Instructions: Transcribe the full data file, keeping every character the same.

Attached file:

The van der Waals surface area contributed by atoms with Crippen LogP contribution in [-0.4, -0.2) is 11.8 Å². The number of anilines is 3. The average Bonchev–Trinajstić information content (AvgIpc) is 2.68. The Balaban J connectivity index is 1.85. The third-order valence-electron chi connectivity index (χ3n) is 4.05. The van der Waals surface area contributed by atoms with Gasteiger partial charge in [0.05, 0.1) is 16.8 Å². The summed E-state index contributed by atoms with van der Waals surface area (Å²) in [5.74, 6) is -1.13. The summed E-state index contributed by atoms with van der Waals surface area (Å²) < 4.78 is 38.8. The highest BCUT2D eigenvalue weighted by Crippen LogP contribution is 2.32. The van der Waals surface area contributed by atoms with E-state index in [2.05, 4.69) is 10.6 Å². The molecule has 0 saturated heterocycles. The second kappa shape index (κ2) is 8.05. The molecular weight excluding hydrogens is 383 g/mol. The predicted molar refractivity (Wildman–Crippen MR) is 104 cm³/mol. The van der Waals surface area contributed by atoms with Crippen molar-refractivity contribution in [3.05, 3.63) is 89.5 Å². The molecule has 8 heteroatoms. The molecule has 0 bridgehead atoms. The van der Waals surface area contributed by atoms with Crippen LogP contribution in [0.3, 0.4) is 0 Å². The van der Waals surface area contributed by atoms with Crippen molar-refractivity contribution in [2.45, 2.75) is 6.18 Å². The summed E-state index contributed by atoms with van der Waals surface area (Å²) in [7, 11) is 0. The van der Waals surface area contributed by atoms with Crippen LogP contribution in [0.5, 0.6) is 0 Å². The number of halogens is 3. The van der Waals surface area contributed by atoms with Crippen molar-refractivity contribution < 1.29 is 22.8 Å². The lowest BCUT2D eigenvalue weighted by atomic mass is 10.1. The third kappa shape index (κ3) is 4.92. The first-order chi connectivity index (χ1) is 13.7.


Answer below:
The van der Waals surface area contributed by atoms with Crippen LogP contribution in [-0.4, -0.2) is 11.8 Å². The number of anilines is 3. The average Bonchev–Trinajstić information content (AvgIpc) is 2.68. The Balaban J connectivity index is 1.85. The third-order valence-electron chi connectivity index (χ3n) is 4.05. The van der Waals surface area contributed by atoms with Gasteiger partial charge in [0.05, 0.1) is 16.8 Å². The summed E-state index contributed by atoms with van der Waals surface area (Å²) in [5.74, 6) is -1.13. The summed E-state index contributed by atoms with van der Waals surface area (Å²) < 4.78 is 38.8. The highest BCUT2D eigenvalue weighted by Crippen LogP contribution is 2.32. The van der Waals surface area contributed by atoms with E-state index in [2.05, 4.69) is 10.6 Å². The molecule has 0 saturated heterocycles. The second kappa shape index (κ2) is 8.05. The molecular weight excluding hydrogens is 383 g/mol. The predicted molar refractivity (Wildman–Crippen MR) is 104 cm³/mol. The van der Waals surface area contributed by atoms with Crippen molar-refractivity contribution in [3.05, 3.63) is 89.5 Å². The molecule has 8 heteroatoms. The molecule has 0 bridgehead atoms. The van der Waals surface area contributed by atoms with Crippen LogP contribution in [0.3, 0.4) is 0 Å². The van der Waals surface area contributed by atoms with Crippen molar-refractivity contribution in [2.45, 2.75) is 6.18 Å². The summed E-state index contributed by atoms with van der Waals surface area (Å²) in [7, 11) is 0. The van der Waals surface area contributed by atoms with Crippen LogP contribution in [0.5, 0.6) is 0 Å². The number of halogens is 3. The van der Waals surface area contributed by atoms with Crippen molar-refractivity contribution < 1.29 is 22.8 Å². The lowest BCUT2D eigenvalue weighted by atomic mass is 10.1. The third kappa shape index (κ3) is 4.92. The first-order chi connectivity index (χ1) is 13.7.